Siraj Yassin Abdullah Ali, the fanatical terrorist has escaped being thrown out of the UK because it would breach his human rights.
Siraj Yassin Abdullah Ali, graded the highest possible risk to the public, was released after serving just half of his nine-year sentence for helping the July 21 bombers.
The terrorist now mingles freely among the Londoners his co-plotters tried to kill six years ago.
The UK Government officials are desperate to deport the Islamic fundamentalist back to his native Eritrea but have been told they cannot because he could face “inhumane treatment or punishment”.
Siraj Yassin Abdullah Ali was convicted of helping a gang of five Al Qaeda suicide bombers in their bid to repeat the carnage of the attacks of July 7, 2005, two weeks later.
Graham Foulkes, whose 22-year-old son David was killed on July 7, said:
“These people were plotting to commit mass murder – what about the human rights of victims and families?
“These people had no consideration for the women and children they were trying to kill. How can they claim we should look after and support them?”
The case is the latest to highlight how human rights laws have left the authorities powerless to remove some terrorists and convicted criminals.
Imposed by unaccountable European judges, they place the rights of the most dangerous wrongdoers above the risks faced by ordinary people.
The five would-be suicide bombers were jailed for life after trying to detonate bombs at Shepherd’s Bush, Warren Street and Oval Tube stations and on a bus in Shoreditch.
Siraj Yassin Abdullah Ali, 35, knew about the potentially murderous July 21 conspiracy and helped the fanatics clear up their explosives factory.
The terrorist was jailed for 12 years in February 2008 for aiding and abetting the Al Qaeda cell. Judge Paul Worsley QC said he must have “harboured the hope” the bombers would “destroy society as we know it”.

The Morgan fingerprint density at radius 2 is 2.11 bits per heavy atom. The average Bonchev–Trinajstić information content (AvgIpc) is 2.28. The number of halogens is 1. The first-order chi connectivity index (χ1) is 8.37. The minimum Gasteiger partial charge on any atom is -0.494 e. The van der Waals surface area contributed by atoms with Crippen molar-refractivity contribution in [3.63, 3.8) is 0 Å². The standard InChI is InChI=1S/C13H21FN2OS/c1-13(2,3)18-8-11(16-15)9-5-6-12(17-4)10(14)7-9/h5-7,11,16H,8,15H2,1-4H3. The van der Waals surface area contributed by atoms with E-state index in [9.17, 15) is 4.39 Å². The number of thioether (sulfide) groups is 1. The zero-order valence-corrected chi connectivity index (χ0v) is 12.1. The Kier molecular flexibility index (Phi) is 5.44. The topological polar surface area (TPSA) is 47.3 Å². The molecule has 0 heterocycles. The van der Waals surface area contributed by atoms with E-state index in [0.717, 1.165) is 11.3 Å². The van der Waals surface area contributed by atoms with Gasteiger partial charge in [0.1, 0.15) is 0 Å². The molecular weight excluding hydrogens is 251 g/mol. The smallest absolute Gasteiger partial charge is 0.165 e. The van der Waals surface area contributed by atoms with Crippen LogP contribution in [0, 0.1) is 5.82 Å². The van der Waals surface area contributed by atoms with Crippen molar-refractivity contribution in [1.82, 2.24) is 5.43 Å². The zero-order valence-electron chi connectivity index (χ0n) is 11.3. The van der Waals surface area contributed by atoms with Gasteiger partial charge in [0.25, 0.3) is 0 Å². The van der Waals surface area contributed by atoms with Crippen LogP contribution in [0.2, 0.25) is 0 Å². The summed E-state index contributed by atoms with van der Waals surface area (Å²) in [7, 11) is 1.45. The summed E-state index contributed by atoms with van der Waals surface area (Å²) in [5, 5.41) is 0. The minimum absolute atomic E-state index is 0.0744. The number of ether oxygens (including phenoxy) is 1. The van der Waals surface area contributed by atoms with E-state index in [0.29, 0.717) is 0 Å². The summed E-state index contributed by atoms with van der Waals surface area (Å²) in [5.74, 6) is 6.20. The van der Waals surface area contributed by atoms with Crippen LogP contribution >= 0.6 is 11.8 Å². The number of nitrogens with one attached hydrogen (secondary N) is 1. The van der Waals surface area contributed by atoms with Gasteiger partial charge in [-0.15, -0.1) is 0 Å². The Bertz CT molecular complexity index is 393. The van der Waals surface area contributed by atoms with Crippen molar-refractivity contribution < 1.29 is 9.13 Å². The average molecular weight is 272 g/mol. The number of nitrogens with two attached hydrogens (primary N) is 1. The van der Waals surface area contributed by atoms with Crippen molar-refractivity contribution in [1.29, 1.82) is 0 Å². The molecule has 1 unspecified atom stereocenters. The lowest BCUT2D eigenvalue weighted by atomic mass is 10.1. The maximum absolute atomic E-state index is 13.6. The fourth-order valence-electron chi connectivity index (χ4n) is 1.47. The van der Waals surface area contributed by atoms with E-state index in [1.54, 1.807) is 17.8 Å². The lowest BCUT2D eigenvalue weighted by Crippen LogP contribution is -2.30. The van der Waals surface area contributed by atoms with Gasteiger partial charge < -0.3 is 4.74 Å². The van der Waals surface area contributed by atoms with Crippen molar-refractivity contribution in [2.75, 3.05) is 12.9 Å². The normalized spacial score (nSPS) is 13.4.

The sentence was reduced to nine years on appeal and after time Siraj Yassin Abdullah Ali spent in jail while awaiting trial was taken into account, he was automatically released on licence several weeks ago. The terrorist is now living at a bail hostel on a leafy residential street in north-west London. He has been seen travelling on the Tube and catching buses.
With music headphones plugged into his ears and a bag slung casually across his shoulder, he appeared to be caught on camera chatting on a mobile phone.
It is understood that Siraj Yassin Abdullah Ali is being monitored around the clock and must obey a curfew and other conditions, including a ban on using the internet.
Ali is the second high-risk terrorist linked to the July 21 attacks to win the right to remain in the UK on human rights grounds in recent weeks.
Ismail Abdurahman, 28, who hid would-be bomber Hussain Osman for three days, escaped being deported to his native Somalia after judges feared for his safety. Ismail Abdurahman is also living at a bail hostel in London despite the protests of police and Home Office officials.
The release of Ali and Abdurahman underlines the challenges faced by police, probation and MI5. There are fears that they will be stretched to the limit as they try to monitor dozens of freed fanatics in the run-up to the Olympics next year.
Research by one think-tank found that more than 230 people have been convicted of terrorist offences since 2001, but only around 100 remain in prison.
Under Article 3 of both the European Convention on Human Rights, and Labour’s Human Rights Act, individuals are protected against torture, inhuman or degrading treatment.
The clause allows foreign terror suspects to fight deportation on the grounds that they would be tortured in their home countries if returned.
Tory MP Priti Patel said: ‘This is yet another example of how we have got to abolish this appalling human rights legislation that allows terrorists and violent criminals to waltz out of prison and stay in our country.
“They should be deported instantly back to where they came from.”
Solicitor Cliff Tibber, who represents the families of several July 7 victims, said: “There is no doubt it is uncomfortable for the families to see someone like this back on the streets after what feels like an extremely short period of time.”
A UK Border Agency spokesman said: “We will do everything we can to remove this individual from the UK and are extremely disappointed by the court’s decision to grant bail, which we vigorously opposed.
“In the meantime, we are working closely with public protection agencies to ensure that appropriate monitoring is in place.”
An UK Ministry of Justice spokesman insisted that public protection remains “top priority” and that serious offenders face “strict” controls and conditions.